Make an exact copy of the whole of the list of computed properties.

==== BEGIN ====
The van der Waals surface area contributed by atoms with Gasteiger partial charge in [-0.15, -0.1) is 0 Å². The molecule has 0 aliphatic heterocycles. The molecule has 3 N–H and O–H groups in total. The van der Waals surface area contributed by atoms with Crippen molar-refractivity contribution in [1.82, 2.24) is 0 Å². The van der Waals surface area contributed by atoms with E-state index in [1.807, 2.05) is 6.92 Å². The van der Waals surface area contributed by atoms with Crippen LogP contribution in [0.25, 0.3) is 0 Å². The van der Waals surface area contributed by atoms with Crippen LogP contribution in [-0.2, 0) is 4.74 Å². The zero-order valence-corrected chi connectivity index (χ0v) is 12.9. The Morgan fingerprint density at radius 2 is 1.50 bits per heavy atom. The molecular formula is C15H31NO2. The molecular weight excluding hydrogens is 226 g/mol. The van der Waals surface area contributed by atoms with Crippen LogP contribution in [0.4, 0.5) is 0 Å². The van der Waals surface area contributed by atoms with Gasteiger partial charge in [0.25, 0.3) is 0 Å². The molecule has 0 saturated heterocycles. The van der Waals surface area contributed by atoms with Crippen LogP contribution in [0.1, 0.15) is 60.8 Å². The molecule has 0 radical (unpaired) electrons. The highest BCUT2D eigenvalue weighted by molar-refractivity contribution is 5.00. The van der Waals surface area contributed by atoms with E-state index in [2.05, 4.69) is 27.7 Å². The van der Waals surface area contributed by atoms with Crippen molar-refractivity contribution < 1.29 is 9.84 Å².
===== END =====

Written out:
The van der Waals surface area contributed by atoms with Gasteiger partial charge in [-0.15, -0.1) is 0 Å². The molecule has 0 aliphatic heterocycles. The molecule has 3 N–H and O–H groups in total. The van der Waals surface area contributed by atoms with Crippen molar-refractivity contribution in [1.82, 2.24) is 0 Å². The van der Waals surface area contributed by atoms with E-state index in [1.807, 2.05) is 6.92 Å². The van der Waals surface area contributed by atoms with Crippen LogP contribution in [0.25, 0.3) is 0 Å². The van der Waals surface area contributed by atoms with Crippen LogP contribution in [-0.2, 0) is 4.74 Å². The zero-order valence-corrected chi connectivity index (χ0v) is 12.9. The Morgan fingerprint density at radius 2 is 1.50 bits per heavy atom. The molecular formula is C15H31NO2. The molecular weight excluding hydrogens is 226 g/mol. The van der Waals surface area contributed by atoms with Crippen LogP contribution in [0.4, 0.5) is 0 Å². The van der Waals surface area contributed by atoms with Gasteiger partial charge in [0.25, 0.3) is 0 Å². The molecule has 0 saturated heterocycles. The van der Waals surface area contributed by atoms with Crippen LogP contribution in [0.1, 0.15) is 60.8 Å². The molecule has 0 radical (unpaired) electrons. The highest BCUT2D eigenvalue weighted by molar-refractivity contribution is 5.00. The van der Waals surface area contributed by atoms with E-state index in [2.05, 4.69) is 27.7 Å². The van der Waals surface area contributed by atoms with Crippen molar-refractivity contribution < 1.29 is 9.84 Å².